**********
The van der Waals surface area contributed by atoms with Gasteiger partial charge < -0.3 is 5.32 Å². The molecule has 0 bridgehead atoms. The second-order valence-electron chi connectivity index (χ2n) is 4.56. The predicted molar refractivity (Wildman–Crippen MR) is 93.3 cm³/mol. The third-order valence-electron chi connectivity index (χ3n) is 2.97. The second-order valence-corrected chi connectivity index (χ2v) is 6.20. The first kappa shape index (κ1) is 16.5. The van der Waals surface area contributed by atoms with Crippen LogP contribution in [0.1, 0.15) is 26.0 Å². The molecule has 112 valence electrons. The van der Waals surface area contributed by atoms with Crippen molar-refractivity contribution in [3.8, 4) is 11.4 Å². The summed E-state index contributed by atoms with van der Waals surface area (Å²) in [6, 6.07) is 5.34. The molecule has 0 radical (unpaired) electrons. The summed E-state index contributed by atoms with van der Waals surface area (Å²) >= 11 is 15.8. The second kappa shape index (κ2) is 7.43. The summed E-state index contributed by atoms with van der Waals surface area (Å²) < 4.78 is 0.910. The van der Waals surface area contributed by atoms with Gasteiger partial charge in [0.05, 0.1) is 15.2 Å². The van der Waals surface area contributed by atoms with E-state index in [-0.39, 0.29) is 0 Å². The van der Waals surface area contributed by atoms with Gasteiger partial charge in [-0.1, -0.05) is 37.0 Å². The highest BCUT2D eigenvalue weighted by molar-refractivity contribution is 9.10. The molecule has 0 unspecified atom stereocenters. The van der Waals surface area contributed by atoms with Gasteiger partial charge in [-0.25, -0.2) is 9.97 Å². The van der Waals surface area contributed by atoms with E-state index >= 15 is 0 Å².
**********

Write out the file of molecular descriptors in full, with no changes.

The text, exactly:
The van der Waals surface area contributed by atoms with Gasteiger partial charge < -0.3 is 5.32 Å². The molecule has 0 bridgehead atoms. The second-order valence-electron chi connectivity index (χ2n) is 4.56. The predicted molar refractivity (Wildman–Crippen MR) is 93.3 cm³/mol. The third-order valence-electron chi connectivity index (χ3n) is 2.97. The second-order valence-corrected chi connectivity index (χ2v) is 6.20. The first kappa shape index (κ1) is 16.5. The van der Waals surface area contributed by atoms with Crippen LogP contribution in [0.1, 0.15) is 26.0 Å². The molecule has 112 valence electrons. The van der Waals surface area contributed by atoms with Crippen molar-refractivity contribution in [3.8, 4) is 11.4 Å². The summed E-state index contributed by atoms with van der Waals surface area (Å²) in [6, 6.07) is 5.34. The molecule has 0 radical (unpaired) electrons. The summed E-state index contributed by atoms with van der Waals surface area (Å²) >= 11 is 15.8. The second kappa shape index (κ2) is 7.43. The summed E-state index contributed by atoms with van der Waals surface area (Å²) < 4.78 is 0.910. The van der Waals surface area contributed by atoms with Gasteiger partial charge in [0.05, 0.1) is 15.2 Å². The van der Waals surface area contributed by atoms with E-state index in [-0.39, 0.29) is 0 Å². The van der Waals surface area contributed by atoms with Gasteiger partial charge in [-0.1, -0.05) is 37.0 Å². The highest BCUT2D eigenvalue weighted by molar-refractivity contribution is 9.10. The molecule has 0 unspecified atom stereocenters. The van der Waals surface area contributed by atoms with Gasteiger partial charge in [-0.25, -0.2) is 9.97 Å². The van der Waals surface area contributed by atoms with E-state index >= 15 is 0 Å².